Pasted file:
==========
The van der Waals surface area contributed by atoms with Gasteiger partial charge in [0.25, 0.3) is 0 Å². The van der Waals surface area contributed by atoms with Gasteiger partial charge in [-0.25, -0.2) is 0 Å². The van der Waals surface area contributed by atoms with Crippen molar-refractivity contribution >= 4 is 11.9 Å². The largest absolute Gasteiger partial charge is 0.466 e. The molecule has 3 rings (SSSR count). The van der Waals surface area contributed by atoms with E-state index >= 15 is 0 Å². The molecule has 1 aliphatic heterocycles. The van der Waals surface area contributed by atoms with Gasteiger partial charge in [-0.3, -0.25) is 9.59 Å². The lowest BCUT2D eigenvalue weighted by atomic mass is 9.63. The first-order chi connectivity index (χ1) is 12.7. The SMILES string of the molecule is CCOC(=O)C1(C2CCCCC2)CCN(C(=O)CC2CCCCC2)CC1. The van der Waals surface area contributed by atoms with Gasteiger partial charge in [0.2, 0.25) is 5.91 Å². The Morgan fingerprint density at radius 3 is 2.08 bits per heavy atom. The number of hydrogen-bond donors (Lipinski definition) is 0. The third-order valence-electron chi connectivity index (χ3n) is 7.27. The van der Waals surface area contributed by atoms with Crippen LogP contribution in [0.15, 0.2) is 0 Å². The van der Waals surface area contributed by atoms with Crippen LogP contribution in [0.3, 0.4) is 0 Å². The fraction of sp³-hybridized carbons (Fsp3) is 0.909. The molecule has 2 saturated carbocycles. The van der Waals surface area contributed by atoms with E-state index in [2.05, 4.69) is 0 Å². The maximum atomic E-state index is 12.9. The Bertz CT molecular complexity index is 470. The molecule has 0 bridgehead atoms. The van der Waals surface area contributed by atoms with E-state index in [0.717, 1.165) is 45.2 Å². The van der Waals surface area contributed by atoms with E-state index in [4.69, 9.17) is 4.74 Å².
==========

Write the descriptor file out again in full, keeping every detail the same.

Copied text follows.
The van der Waals surface area contributed by atoms with Gasteiger partial charge in [0.25, 0.3) is 0 Å². The van der Waals surface area contributed by atoms with Gasteiger partial charge in [-0.25, -0.2) is 0 Å². The van der Waals surface area contributed by atoms with Crippen molar-refractivity contribution >= 4 is 11.9 Å². The largest absolute Gasteiger partial charge is 0.466 e. The molecule has 3 rings (SSSR count). The van der Waals surface area contributed by atoms with E-state index >= 15 is 0 Å². The molecule has 1 aliphatic heterocycles. The van der Waals surface area contributed by atoms with Gasteiger partial charge in [-0.3, -0.25) is 9.59 Å². The lowest BCUT2D eigenvalue weighted by atomic mass is 9.63. The first-order chi connectivity index (χ1) is 12.7. The SMILES string of the molecule is CCOC(=O)C1(C2CCCCC2)CCN(C(=O)CC2CCCCC2)CC1. The van der Waals surface area contributed by atoms with Gasteiger partial charge in [0.2, 0.25) is 5.91 Å². The Morgan fingerprint density at radius 3 is 2.08 bits per heavy atom. The number of hydrogen-bond donors (Lipinski definition) is 0. The third-order valence-electron chi connectivity index (χ3n) is 7.27. The van der Waals surface area contributed by atoms with Crippen LogP contribution in [0.15, 0.2) is 0 Å². The van der Waals surface area contributed by atoms with Crippen LogP contribution in [0.3, 0.4) is 0 Å². The fraction of sp³-hybridized carbons (Fsp3) is 0.909. The molecule has 2 saturated carbocycles. The van der Waals surface area contributed by atoms with E-state index in [2.05, 4.69) is 0 Å². The maximum atomic E-state index is 12.9. The Bertz CT molecular complexity index is 470. The molecule has 0 bridgehead atoms. The van der Waals surface area contributed by atoms with E-state index in [0.717, 1.165) is 45.2 Å². The van der Waals surface area contributed by atoms with E-state index in [4.69, 9.17) is 4.74 Å².